Sunday, November 16, 2014

Ask Me a Question: Foxcatcher w/Bennett Miller

Released on 6 screens in New York and Los Angeles this weekend is true life Oscar contender hopeful Foxcatcher.  I knew nothing of the film besides the basic scenario of two brothers and champion wrestlers are sponsored by a millionaire then tragedy strikes.  It just reeked of award fodder with the based on a true story story, a somber tone, actors playing against type in heavy make up, etc.  It's the mid 80's and 1984 Gold Medal winner Mark Schultz is having a shitty go of life.  He makes $20 bucks to speak to disinterested elementary school kids, gets mistaken for his older brother Dave, eats fast food and ramen and lives in a not great apartment.  Big brother Dave, also a Gold Medal winner, is a natural coach and influence with a loving wife and kids and working on a deal with national brand, USA Wrestling.  One day out of the blue, Mark receives a phone call from the estate of one John E. du Pont, heir to the vast chemical and ammunition fortune of his Civil War ancestors.  du Pont requests Mark come visit him in Pennsylvania, traveling first class of course, to talk creating a training facility at the Foxcatcher Farm in order to win at the World Championships and then the 1988 Olympics in Seoul, South Korea in a bid to better America.  While du Pont is an extremely educated and accomplished man, he's a published author and noted ornithologist, he loves sports and wants the family to be known for something more than his mother's horse show and riding accolades.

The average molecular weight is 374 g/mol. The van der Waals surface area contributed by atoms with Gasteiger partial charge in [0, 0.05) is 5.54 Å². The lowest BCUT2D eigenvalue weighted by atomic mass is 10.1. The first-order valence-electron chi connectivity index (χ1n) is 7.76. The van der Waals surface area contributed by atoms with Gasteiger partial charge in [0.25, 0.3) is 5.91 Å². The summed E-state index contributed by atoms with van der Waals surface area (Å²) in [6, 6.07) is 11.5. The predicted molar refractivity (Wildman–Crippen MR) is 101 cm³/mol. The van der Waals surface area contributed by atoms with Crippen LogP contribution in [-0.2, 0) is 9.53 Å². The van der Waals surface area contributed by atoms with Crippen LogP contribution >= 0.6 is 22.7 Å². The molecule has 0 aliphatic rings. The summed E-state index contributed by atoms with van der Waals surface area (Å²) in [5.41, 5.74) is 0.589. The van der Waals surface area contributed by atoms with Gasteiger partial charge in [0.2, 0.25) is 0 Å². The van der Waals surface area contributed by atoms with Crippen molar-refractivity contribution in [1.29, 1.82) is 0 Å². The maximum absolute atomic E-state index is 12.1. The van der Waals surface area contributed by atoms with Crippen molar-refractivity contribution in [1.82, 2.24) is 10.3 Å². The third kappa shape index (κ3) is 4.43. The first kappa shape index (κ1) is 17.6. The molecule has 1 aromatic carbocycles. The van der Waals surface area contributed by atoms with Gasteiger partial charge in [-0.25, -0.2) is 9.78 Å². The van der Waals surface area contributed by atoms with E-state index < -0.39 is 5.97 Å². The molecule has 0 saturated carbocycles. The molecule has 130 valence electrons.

Seemingly too good to be true, Mark packs up and heads to the du Pont estate where he's provided a fully stocked chalet to live in and top of the line training facility to build his team.  Brother Dave isn't interested in uprooting his family so Mark sees it as a chance to finally get out of the shadow of his big brother.  Things start off well enough with du Pont giving Schultz every opportunity to better himself, mingle with high society and the duo win at the World Championships.  Bad influence cocaine encroaches, Mark loses focus, cuts ties with his brother and begins to mentally check out.  That's when du Pont brings in Dave and things start to go wrong.  We're never sure exactly why Mark is so angry at du Pont besides building him up only to favor the big brother like everyone else does in the end.  I thought there would be some kind of homosexual relationship uncovered here with Mark feeling like an abused servant, giving up his morals and dreams for money but nothing is ever brought to light.  There are flashes of du Pont's erratic and repressed behavior; waking Mark up in the middle of the night for a training session, wrestling and winning against paid opponents, shocking the wrestlers by firing a gun into the ceiling, angling to be the coach and mentor Dave is for his mother's approval, etc.